Zuma painting back on display
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In an unexpected turn yesterday, Ayanda Mabulu’s controversial political painting about the Marikana tragedy titled Yakhali’inkomo (Black Man’s Cry) finally went on view at the FNB Joburg Art Fair after being banned from display by the organisers.
This occurred following David Goldblatt removing his photographic exhibition from the fair in protest at the organisers’ censorship of Mabulu’s art work.
The internationally acclaimed photographer made the stand early yesterday morning, after learning that the fair’s director, Ross Douglas, had requested that the owners of Commune1, the gallery representing Mabulu, take down the art work before the opening night on Thursday.
The painting features President Jacob Zuma crushing the head of a striking miner under his foot.
Douglas’s request was made to avoid offending or placing in jeopardy relations with government patrons that lend financial support to the event, which includes a capacious stand occupied by the Department of Trade and Industry.
In Yakhali’inkomo, Zuma is fully clothed and pictured among Julius Malema, striking miners and a matador waving the South African flag as he stabs another striking worker.
Prince Charles, Queen Elizabeth and Cyril Ramaphosa, the ANC leader-turned-businessman who is alleged to have called for police action against the striking workers at the Lonmin mine in Marikana, are depicted observing the bloody action from a balcony.
Blood is seen oozing from the ANC logo pictured at the crown of the tableaux.
Goldblatt, who is represented by the Goodman Gallery and is the featured artist at this year’s fair, disagreed with Douglas’s censorship of Mabulu’s art work before he saw it, as it recalled familiar responses during the apartheid era, he said yesterday at a press conference at the Sandton Convention Centre, where the fair is being staged.
“I had to make a stand against what is a threat to the freedom of speech. Self-censorship is a slippery slope that we know only too well. We cannot make compromises, however uncomfortable it may be to do so,” he said.
The Goodman Gallery expressed its support for Goldblatt’s decision to take down his exhibition, The Frock and other Pictures.
“The Goodman Gallery is dedicated to upholding the South African constitution and the freedom of expression that it allows.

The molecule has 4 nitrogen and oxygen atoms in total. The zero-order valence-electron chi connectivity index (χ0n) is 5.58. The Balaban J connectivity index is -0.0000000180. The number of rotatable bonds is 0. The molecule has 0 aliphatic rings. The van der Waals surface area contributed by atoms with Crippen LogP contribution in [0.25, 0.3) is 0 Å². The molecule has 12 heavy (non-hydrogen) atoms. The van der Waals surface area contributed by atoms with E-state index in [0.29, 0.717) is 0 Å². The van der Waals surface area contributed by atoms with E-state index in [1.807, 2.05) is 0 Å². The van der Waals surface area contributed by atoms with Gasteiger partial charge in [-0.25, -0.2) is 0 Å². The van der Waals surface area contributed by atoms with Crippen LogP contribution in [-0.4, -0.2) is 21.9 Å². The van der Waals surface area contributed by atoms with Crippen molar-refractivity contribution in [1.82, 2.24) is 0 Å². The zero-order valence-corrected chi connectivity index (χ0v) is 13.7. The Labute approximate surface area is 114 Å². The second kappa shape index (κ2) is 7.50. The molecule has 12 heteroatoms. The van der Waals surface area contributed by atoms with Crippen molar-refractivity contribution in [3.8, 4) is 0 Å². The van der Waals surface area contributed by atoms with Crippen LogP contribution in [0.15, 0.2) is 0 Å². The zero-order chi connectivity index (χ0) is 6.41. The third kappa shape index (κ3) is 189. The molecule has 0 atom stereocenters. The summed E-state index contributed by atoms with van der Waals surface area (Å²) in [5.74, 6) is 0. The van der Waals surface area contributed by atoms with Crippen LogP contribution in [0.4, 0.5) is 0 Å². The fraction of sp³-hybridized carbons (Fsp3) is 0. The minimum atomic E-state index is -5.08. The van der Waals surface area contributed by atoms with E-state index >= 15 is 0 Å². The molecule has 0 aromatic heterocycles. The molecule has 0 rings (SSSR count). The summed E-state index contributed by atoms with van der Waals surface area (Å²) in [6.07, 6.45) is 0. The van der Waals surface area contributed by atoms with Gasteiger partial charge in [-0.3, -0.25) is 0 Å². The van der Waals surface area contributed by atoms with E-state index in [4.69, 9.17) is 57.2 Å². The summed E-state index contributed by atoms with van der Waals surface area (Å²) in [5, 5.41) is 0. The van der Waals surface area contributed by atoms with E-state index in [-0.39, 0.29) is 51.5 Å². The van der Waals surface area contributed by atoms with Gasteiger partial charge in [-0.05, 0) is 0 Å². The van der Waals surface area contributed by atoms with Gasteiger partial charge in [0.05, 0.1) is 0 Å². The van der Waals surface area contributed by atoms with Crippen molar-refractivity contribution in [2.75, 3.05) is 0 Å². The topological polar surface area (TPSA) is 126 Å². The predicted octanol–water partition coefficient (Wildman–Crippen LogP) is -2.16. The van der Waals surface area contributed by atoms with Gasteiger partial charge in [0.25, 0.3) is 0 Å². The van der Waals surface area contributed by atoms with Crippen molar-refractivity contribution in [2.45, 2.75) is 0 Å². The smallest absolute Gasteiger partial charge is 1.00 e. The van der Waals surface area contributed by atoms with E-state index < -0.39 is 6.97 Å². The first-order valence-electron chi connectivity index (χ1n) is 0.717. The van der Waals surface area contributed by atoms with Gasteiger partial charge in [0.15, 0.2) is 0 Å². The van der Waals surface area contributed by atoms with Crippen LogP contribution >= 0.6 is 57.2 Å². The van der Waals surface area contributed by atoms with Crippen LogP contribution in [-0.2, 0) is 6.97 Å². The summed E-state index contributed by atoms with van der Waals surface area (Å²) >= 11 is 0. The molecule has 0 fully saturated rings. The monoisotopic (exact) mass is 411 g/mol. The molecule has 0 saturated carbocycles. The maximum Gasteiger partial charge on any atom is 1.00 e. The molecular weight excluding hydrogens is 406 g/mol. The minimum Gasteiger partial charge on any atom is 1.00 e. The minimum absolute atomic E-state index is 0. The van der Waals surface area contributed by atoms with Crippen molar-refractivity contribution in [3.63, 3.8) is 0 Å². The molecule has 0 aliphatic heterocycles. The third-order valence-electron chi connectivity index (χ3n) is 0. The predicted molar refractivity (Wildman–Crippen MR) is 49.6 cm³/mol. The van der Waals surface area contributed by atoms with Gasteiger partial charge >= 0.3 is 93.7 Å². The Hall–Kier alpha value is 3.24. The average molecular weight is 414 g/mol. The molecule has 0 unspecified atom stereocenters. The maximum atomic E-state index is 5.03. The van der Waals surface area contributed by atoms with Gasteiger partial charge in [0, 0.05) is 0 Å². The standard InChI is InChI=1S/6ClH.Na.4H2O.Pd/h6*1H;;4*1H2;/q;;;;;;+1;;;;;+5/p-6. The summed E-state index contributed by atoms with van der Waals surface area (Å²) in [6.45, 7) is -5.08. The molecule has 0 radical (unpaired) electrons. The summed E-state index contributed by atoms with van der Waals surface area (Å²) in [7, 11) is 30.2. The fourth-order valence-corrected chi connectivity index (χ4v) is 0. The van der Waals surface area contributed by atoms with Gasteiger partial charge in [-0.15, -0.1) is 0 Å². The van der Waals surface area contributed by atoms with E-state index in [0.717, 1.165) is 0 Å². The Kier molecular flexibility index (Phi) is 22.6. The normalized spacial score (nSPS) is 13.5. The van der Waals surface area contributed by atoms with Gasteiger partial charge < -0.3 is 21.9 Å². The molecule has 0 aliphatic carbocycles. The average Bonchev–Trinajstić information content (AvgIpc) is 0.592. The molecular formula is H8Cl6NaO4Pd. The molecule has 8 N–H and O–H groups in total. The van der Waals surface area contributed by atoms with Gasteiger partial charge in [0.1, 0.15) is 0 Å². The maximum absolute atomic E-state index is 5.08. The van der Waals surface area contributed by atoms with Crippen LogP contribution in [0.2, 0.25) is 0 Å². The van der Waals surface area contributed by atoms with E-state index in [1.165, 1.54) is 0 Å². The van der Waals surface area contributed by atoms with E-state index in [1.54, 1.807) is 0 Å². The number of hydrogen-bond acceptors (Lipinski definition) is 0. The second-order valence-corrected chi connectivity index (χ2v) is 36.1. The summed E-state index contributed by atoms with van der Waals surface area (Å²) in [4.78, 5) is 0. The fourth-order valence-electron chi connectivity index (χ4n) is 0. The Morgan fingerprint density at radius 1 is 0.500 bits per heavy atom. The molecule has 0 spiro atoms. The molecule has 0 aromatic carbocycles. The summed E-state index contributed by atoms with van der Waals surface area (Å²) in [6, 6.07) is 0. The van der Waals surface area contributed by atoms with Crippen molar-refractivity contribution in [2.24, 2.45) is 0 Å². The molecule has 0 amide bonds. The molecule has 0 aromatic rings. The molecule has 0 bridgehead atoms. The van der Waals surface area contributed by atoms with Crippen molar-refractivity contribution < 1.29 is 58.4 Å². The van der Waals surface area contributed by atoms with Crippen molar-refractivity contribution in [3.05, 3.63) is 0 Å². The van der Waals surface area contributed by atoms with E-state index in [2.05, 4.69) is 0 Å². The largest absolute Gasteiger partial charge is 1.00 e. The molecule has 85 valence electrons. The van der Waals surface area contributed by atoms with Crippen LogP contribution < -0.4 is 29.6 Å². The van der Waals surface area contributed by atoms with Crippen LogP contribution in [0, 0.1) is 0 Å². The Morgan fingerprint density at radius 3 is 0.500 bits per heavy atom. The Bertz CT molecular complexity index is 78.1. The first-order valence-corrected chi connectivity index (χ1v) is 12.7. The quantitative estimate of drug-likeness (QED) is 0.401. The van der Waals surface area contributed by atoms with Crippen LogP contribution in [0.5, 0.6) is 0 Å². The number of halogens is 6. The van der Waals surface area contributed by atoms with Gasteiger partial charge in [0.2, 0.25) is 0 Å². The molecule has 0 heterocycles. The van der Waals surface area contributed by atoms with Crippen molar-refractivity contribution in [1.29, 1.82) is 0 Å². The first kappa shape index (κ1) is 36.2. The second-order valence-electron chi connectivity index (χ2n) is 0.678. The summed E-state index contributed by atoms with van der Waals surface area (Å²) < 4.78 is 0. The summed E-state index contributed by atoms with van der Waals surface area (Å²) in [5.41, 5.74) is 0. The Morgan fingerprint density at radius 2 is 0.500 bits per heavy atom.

“As a result of The Spear saga, we have learnt many lessons, and are aware that this incident has engendered a culture of self-censorship, which has become increasingly ubiquitous in the South African art world. It is mournful that the FNB Art Fair is influenced by this undercurrent of fear for economic reasons or otherwise,” the gallery said yesterday.
Douglas, director of Artlogic, the company behind the fair, depends on the Department of Trade and Industry, the Gauteng Provincial Government and the City of Joburg to support the event financially via their Arts Alive programme.
These government entities support the inclusion in the fair of arts institutions that would not otherwise be able to afford a stand at the event, such as the Joburg-based Bag Factory and various schoolchildren’s programmes.
The government entities also fly in international buyers to the fair to cement its status in the global art scene.
“We wanted the opening night event to be about celebrating the work the government does, rather than attention being directed towards an overtly political work,” said Dr Cobi Labuschagne, creative director of the fair.
Ross confirmed that he did not censor Mabulu’s work because of pressure from any government entity and neither had any representative expressed support or opposition to his decision.
However, a representative from FNB, the fair’s corporate sponsor, had communicated with him, affirming the independence and right of the organisers to censor art at the fair, according to Ross.
During yesterday’s press conference, Mabulu thanked Goldblatt for making a stand against the fair’s decision and seemed pleased that his painting went on display, so as to enable “political change that would take place beyond an art booth”.
However, he expressed regret that the fair’s organisers were “Marikana denialists”.